Man on the Moon (1999)

3 Feb


Smith’s Verdict: ***1/2

Reviewed by Tanner Smith

It’s often said that humor is subjective—what one finds funny, another finds offensive and/or unforgivably stupid. The late entertainer Andy Kaufman knew this and kept alienating his audience in order to keep around the only people that understood his humor, as few as they may seem. He never liked to do things conventionally; he just liked to put on a show his own way. While some people would declare him a comic genius, others would refer to him as a crazed fool. “Man on the Moon,” the Andy Kaufman biopic created by director Milos Forman (“Amadeus”) and screenwriters Scott Alexander & Larry Kareszewski (“Ed Wood,” the Forman-directed “The People vs. Larry Flint”), is a wonderful film that illustrates the work of both the genius and the fool.

What aids the film throughout is not only the expert direction by Forman or the detailed script by Alexander & Kareszewski, but it’s the leading performance from Jim Carrey as Andy Kaufman that keeps it alive. From beginning to end, Carrey disappears into the role of the late Kaufman and gives a great sense of what the man must have gone through in life. We may not always know what he was thinking, as we are kept out of the loop during much of Kaufman’s extreme antics. But that works in the film’s favor, as we’re supposed to be left wondering what Kaufman is thinking. What’s important is Carrey has some idea as to what he’s thinking for the duration of the film.

For those who don’t know, Andy Kaufman became popular for a comedic character he portrayed in the TV series “Taxi”: a foreign oddball named Latka Gravas. He was also known for doing unpredictable things, such as reading the entirety of “The Great Gatsby” at a college presentation, wrestling women in front of live audiences (which led to a feud with wrestler Jerry Lawler for making a mockery out of wrestling), and other antics that ticked many people off. His practical jokes got to the point where, when it seemed he was dying of lung cancer, hardly anyone believed it when he was sick or even after he had died. (You could say the film even argues at the end that Kaufman is still alive.) His untimely death in 1984 caused people to think back to his career and the insane performances he created. Back in his heyday, his popularity was minimal; nowadays, he’s hailed as a comedic master.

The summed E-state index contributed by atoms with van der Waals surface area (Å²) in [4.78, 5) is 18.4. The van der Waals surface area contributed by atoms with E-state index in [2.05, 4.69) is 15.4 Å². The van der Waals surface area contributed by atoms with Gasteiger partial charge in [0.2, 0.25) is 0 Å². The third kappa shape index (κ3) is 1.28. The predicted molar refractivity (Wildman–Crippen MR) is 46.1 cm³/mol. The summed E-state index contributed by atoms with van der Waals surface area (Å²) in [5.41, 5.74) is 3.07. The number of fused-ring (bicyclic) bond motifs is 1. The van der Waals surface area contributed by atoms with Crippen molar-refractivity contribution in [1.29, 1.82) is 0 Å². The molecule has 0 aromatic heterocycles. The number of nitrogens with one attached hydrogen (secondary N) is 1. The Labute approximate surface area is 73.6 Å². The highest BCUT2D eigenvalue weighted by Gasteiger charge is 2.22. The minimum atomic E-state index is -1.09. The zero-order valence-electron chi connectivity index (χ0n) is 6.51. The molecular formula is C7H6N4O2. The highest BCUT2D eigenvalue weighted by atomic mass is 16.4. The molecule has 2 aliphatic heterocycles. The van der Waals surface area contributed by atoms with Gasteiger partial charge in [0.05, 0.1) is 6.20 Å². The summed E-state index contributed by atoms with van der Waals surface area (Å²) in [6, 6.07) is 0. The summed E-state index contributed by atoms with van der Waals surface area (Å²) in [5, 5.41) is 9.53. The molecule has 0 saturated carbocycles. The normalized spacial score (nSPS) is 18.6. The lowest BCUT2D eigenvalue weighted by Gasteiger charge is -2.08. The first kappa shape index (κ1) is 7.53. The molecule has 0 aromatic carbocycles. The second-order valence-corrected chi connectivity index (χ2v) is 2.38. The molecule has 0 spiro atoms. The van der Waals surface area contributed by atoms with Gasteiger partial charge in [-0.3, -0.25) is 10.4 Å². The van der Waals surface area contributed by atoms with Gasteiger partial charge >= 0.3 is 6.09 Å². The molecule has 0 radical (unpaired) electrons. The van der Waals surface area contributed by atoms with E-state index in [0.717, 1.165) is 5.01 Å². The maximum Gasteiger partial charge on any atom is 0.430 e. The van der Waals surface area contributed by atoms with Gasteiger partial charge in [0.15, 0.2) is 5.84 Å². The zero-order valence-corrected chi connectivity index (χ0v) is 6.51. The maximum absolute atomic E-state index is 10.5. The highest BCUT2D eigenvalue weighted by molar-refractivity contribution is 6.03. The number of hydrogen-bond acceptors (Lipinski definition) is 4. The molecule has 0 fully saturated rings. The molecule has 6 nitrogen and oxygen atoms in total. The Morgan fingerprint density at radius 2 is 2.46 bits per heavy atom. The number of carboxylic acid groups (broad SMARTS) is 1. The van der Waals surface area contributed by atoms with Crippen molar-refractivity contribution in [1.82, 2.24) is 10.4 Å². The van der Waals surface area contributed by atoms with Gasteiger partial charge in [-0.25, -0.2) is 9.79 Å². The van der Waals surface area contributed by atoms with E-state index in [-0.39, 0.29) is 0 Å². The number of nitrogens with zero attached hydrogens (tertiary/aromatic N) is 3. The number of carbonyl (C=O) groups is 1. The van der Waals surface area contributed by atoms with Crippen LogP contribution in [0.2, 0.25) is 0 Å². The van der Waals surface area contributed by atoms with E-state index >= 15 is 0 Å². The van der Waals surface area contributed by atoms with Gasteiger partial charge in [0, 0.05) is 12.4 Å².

“Man on the Moon” is a slightly fictional biopic that chronicles the highlights of Andy Kaufman’s career. It begins with one of the most innovative prologues I’ve ever seen in any biopic, in which Carrey as Kaufman, using his Latka imitation, berates the movie before it even begins and even starts rolling the end credits after having cut out the entire film, which he describes as “full of baloney.” (But it turns out to be a prank to get rid of audience members who wouldn’t understand Kaufman.) Many biopics don’t have the courage to acknowledge that they made up a lot of material for dramatic purposes; this one just flat-out opens by declaring it isn’t to be taken too seriously.

As the movie continues, we see Kaufman performing on-stage at local bars, meeting agent George Shapiro (Danny DeVito…strangely not reprising his role as Danny DeVito who co-starred with the actual Andy Kaufman in “Taxi” in real life), landing guest appearances on “Saturday Night Live,” getting a contract for “Taxi,” crafting a TV special that ABC executives turn down for being too different, and more. Oh, and there’s also Kaufman’s arch-nemesis: a loud, crass lounge singer named Tony Clifton. The less I say about him, the better…

The more we see of Kaufman’s performance on-stage with the public and off-stage with Shaprio, his writing partner (Paul Giamatti), and his lover (Courtney Love), the less we know about who Kaufman truly is. The best we can gather is that he’s a man who just wants to entertain people in his own ways, and it’s in the quieter moments of the film that we can figure that out, making the more outrageous moments even more telling. (I’ve seen this film about five times now, and I learn more from this character each time.)

Jim Carrey is this movie. He has the look and feel of Andy Kaufman, eerily so that I hardly see the actor in the performance. Carrey does tremendous work here, probably the best performance he’s ever given in a film. (Side-note: watch the Netflix documentary “Jim & Andy: The Great Beyond,” which features never-before-seen behind-the-scenes footage about the making of “Man on the Moon.” It shows how deeply Carrey wanted to inhabit the character he was playing. It’s almost psychopathic, the way he attempted method acting here.)

“Man on the Moon” has some pacing issues, particularly toward the final act which feels somewhat rushed, which is unfortunate as we should be feeling more for Kaufman’s plight after being diagnosed with terminal cancer and people wondering if it’s yet another performance art. But it makes up for that with a clever ending and a reveal that I won’t dare give away here. Overall, “Man on the Moon” is a fun (but also deep) film about an entertainer that wanted to entertain, no matter who was part of his audience.

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